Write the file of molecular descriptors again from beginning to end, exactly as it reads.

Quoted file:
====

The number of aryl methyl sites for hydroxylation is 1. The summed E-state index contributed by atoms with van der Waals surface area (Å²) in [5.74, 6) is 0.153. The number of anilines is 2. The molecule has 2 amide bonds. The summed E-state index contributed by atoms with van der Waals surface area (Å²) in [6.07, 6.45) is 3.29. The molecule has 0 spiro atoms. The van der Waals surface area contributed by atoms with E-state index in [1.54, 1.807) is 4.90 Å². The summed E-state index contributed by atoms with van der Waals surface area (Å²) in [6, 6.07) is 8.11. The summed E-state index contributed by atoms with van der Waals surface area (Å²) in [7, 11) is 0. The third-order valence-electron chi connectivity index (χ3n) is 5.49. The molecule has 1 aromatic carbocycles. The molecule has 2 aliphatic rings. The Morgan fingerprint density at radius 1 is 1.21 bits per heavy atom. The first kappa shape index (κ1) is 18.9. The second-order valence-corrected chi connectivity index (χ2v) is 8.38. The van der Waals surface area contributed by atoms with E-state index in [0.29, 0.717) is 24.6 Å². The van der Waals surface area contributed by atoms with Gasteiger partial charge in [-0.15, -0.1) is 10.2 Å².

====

The number of aryl methyl sites for hydroxylation is 1. The summed E-state index contributed by atoms with van der Waals surface area (Å²) in [5.74, 6) is 0.153. The number of anilines is 2. The molecule has 2 amide bonds. The summed E-state index contributed by atoms with van der Waals surface area (Å²) in [6.07, 6.45) is 3.29. The molecule has 0 spiro atoms. The van der Waals surface area contributed by atoms with E-state index in [1.54, 1.807) is 4.90 Å². The summed E-state index contributed by atoms with van der Waals surface area (Å²) in [6, 6.07) is 8.11. The summed E-state index contributed by atoms with van der Waals surface area (Å²) in [7, 11) is 0. The third-order valence-electron chi connectivity index (χ3n) is 5.49. The molecule has 1 aromatic carbocycles. The molecule has 2 aliphatic rings. The Morgan fingerprint density at radius 1 is 1.21 bits per heavy atom. The first kappa shape index (κ1) is 18.9. The second-order valence-corrected chi connectivity index (χ2v) is 8.38. The van der Waals surface area contributed by atoms with E-state index in [0.29, 0.717) is 24.6 Å². The van der Waals surface area contributed by atoms with Gasteiger partial charge in [-0.15, -0.1) is 10.2 Å².